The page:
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South Africa has an increasingly worsening reputation when it comes to online security. Yet, no one is worrying. ‘They just don’t recognize the danger’.
In October, South Africans and the world learned that personal data of at least 30 million people were breached. Even data of deceased people was leaked. It is said to be the largest leak of private citizens’ data in the country’s history. Toby Shapshack, publisher of tech-focused Stuff Magazine, says people should panic. “The data may be five years old but our ID numbers remain the same. Furthermore, our employment history also remains the same and these are the sort of things that make it possible to create fake identities. It is a serious problem and I'm not being paranoid.”
The information contained in a 27GB file was discovered by Australian-based internet security expert Troy Hunt earlier. It contains names, full identity numbers, income, gender, employment history, contact numbers and even home addresses. South Africa's population is about 55 million, so more than half of the country is affected by what has been described as the country's worst leak of private data.
Stolen personal information – especially when dealing with numbers as big as this case – can be used to steal bank accounts, and opens up an opportunity for identity theft. “Cybercriminals are no different from thieves who break into homes – they just operate on a much larger scale”, says Marty Kamden at ITNewAfrica.com. “Therefore, they are even more dangerous. Governments still struggle with solutions for such massive-scale hacks, so our advice is for people to take their privacy into their own hands.”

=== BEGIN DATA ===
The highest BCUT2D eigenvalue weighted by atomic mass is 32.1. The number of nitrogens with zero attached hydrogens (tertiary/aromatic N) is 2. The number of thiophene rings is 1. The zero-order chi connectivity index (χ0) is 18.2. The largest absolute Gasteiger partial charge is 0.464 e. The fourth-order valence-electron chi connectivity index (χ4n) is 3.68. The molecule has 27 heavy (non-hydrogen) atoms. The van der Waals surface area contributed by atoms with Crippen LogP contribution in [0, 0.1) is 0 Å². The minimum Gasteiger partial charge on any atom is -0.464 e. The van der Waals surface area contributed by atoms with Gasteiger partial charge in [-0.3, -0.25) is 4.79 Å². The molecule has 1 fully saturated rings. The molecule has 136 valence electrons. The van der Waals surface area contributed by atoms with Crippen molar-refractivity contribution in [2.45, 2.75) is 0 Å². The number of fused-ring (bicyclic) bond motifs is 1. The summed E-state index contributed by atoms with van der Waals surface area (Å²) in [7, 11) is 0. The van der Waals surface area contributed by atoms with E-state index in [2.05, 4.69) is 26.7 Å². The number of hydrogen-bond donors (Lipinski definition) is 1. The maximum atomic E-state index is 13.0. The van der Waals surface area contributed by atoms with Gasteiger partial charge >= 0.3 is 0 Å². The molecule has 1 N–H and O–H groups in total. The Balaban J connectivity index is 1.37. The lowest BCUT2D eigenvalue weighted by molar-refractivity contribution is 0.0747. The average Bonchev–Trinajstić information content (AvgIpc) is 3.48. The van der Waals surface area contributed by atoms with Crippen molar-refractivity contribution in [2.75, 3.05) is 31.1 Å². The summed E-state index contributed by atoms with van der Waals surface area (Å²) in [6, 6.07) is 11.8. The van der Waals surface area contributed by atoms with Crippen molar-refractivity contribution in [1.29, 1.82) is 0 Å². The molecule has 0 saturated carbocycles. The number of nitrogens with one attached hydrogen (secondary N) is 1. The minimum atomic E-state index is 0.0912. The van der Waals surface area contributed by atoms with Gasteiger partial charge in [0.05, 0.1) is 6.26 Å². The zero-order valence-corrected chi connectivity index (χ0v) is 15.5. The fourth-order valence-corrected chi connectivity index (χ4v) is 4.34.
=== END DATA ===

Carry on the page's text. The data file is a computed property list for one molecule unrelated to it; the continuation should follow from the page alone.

"With the vast amount of data available on information security threats, there is no excuse for ignorance or inactivity"
On top of that, research shows that people and processes are as much the problem as technology. "With the vast amount of data available on information security threats, there is no excuse for ignorance or inactivity," says Arthur Goldstuck, managing director of World Wide Worx. "Yet, that's what we still see in a small but significant number of corporations. At the very least, any sizeable company should have a set of security measures, protocols and responses that is as much part of the company's DNA as is its marketing strategy or legal compliance policy."
“Security is not just about technology. As the research shows, the decisions and behaviours of people will impact the integrity of a business. Smart organisations enable, do not restrict their employees allowing them to thrive, as well as adapt processes and transform operations to succeed. Forward thinking organisations understand that reactive security is no longer a suitable method for protecting applications and data,” concluded Kibby. “By taking a software-defined approach to IT that embeds security into the applications and network, these businesses have gained the flexibility required to both secure and succeed as a digital business.”